According to the World Tourism Organization (UNWTO), 100% of the world’s destinations maintain travel restrictions and 72% have completely stopped international tourism. No destination has lifted or relaxed them until now. To resume international flights or receive foreign tourists, Cuba will surely rely on the recommendations of international organizations such as the UNWTO and the World Health Organization (WHO), as well as the experience of other countries, which are already talking, as in Europe, of “a responsible reopening.”

It is rumored that Cuba will receive the first flights with Canadian tourists in November, and some experts recommend focusing the marketing of the Cuba destination on the Russian and Chinese markets, which, according to what is predicted, will be the first to travel abroad.

But I believe that the first to be reactivated will be the tourism of Cuban residents abroad (CRE), particularly in the United States, where 80% of Cubans living outside Cuba reside. Since 2010, except for the non-Cuban American tourism boom in 2017 and 2018, the Cuban community abroad has been the second “emitting market” for tourism to Cuba, after Canada, with an annual growth rate of 8.2 percent. There is a great accumulated demand for trips to visit family, spend vacations, bring remittances and loads of supplies for private businesses, and simply out of nostalgia. Having family members who live in Cuba also contributes confidence in the destination, having first-hand information on the real situation and the effectiveness of the measures.

Cuba: Where are the tourists from?

Flights to Havana from Florida or New York will be among the easiest and cheapest to reestablish for airlines such as American Airlines, JetBlue and Southwest, which greatly benefited between 2016 and 2020.

In fact, American Airlines announced its intention to resume Miami-Havana flights as of June 4, with four daily flights. Rates would be between 280 and 388 dollars. The airline says it will take some measures on its flights to reduce the risk of contagion from COVID-19, such as the mandatory use of masks. Southwest Airlines also published this Thursday flight schedules between Fort Lauderdale and Havana starting as of June, and Air Canada is offering tickets from Montreal and Toronto to Varadero, Cayo Coco and Holguin in July and August. The airlines offer the possibility of a change of date without penalty as long as the flight is before December 31.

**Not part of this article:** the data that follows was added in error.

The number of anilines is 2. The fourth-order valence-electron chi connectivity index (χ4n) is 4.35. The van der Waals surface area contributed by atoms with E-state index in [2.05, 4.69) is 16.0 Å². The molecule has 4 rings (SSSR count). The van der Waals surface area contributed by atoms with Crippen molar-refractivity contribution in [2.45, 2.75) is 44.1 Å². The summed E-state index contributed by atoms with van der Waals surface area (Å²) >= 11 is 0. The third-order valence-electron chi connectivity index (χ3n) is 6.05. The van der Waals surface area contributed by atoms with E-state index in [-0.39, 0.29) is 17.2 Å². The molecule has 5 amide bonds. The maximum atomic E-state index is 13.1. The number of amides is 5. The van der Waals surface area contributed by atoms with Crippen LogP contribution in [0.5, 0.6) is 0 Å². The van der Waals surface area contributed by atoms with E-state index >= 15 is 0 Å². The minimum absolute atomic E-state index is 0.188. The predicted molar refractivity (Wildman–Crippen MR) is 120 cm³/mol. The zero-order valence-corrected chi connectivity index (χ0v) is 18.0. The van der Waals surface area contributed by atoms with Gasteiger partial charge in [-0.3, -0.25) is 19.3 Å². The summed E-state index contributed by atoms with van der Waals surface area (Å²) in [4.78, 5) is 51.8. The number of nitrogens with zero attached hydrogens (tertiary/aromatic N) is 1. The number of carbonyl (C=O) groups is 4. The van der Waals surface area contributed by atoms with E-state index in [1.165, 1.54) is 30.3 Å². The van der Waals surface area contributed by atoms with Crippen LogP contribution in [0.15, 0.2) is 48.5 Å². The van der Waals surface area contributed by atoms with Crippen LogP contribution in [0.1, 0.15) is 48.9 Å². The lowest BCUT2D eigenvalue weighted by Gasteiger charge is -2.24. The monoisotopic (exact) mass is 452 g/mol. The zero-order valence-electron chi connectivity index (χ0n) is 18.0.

However, MINTUR announced in a May 15 press release that the country’s borders will remain closed “to protect national health security.” Neither will “tourist services be activated until advised by the Government of the Republic of Cuba.” It said that this closing season is being used to carry out a “continuous improvement of hotel and non-hotel facilities, as well as in the development of hygiene and sanitary protocols, to face the restart of tourist activities.”

But the path towards the resumption of flights to Cuba is already in sight and the gradual opening of tourist facilities and services, too. It is still too early to make forecasts about the recovery of international tourism to Cuba, but “dreaming is free.”

The post about “How will the recovery of tourism in Cuba take place?" first appeared on the OnCuba News website.